United Continental chief executive Oscar Munoz will not automatically assume the role of chairman in 2018 as previously planned, as the airline group also introduced plans to more directly link employee bonuses to customer experience.
The moves come less than a fortnight after the company became the centre of a storm over the forcible removal of a passenger from a crowded United flight, as well as a subsequent slow-footed response from management.
In a regulatory filing late on Friday, United said that Mr Munoz’s employment agreement had been amended earlier this week to strip out a provision appointing him chairman of the board at the 2018 shareholder meeting.
The change was initiated by Mr Munoz, the company said. The filing did not say Mr Munoz would not take up the role, but rather that “future determinations related to the chairman position” would be left to the “discretion of the board.”
Mr Munoz — whose total compensation in 2016 was valued at $18.7m, the bulk of which was in United stock, according to a separate filing on Friday — has drawn lasting criticism for his poor handling of the passenger scandal. His immediate defence of airline staff before offering a more unconditional mea culpa was met with a torrent of criticism in public debate.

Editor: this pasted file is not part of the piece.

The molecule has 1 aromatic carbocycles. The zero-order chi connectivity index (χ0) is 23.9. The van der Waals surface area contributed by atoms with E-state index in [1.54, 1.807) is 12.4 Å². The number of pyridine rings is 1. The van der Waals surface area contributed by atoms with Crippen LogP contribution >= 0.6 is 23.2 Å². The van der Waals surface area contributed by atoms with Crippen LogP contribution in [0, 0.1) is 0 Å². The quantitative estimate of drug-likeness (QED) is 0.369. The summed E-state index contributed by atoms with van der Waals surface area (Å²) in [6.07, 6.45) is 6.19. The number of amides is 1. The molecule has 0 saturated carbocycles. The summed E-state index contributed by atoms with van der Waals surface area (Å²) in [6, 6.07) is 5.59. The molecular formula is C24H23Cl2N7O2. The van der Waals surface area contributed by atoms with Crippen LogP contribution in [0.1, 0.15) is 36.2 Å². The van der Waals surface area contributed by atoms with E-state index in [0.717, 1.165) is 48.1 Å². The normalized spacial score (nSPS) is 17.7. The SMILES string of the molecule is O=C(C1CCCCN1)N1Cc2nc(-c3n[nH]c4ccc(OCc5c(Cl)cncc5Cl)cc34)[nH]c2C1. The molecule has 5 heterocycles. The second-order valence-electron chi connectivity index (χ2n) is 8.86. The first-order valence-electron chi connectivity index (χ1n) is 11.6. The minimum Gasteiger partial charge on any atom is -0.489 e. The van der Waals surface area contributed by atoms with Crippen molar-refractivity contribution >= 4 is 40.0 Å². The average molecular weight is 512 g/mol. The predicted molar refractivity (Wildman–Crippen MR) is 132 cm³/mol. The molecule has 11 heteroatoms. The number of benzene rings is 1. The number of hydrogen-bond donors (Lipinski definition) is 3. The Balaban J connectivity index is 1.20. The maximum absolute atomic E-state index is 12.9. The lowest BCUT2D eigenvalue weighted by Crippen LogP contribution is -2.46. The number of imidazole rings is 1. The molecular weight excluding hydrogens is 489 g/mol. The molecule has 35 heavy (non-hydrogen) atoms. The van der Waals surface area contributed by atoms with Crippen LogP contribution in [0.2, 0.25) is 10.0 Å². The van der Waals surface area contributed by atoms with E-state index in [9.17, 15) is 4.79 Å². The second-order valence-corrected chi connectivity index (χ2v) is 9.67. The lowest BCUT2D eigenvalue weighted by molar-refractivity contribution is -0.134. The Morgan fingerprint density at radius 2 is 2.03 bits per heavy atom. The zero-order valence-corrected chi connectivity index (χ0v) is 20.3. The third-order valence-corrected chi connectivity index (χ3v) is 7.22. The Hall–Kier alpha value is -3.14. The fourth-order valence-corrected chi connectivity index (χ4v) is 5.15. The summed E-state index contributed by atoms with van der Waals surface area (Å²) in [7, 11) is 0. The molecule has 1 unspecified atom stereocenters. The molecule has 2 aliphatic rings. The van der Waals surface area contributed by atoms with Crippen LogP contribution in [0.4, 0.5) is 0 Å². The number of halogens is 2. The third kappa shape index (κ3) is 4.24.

United had previously announced that it would undertake an internal review of its policies in the wake of the incident, which left Dr David Dao with a broken nose, concussion and two lost teeth after being dragged from an overflowing United flight by airport police in Chicago.
It is due to announce the results of that review by April 30. The company has said it will also discuss those findings at an upcoming hearing before the US House of Representatives’ transportation committee.
The regulatory filing on Friday said that the company took “recent events extremely seriously” and was in the process of developing targeted amendments to its compensation programme design to make sure incentive pay opportunities for 2017 were “directly and meaningfully tied to progress in improving the customer experience and in the necessary cultural and process change in support of this goal.”
While the initial bonus metrics for 2017 which are tied to financial and operating measures will still apply, bonuses for the year “will be more thoroughly linked to demonstrable progress toward improvements in the customer experience and the implementation of necessary cultural and process changes across United.”
The controversy has also weighed on United’s stock, which has fallen 2.7 per cent since the incident on April 9 after video taken by fellow passengers went viral.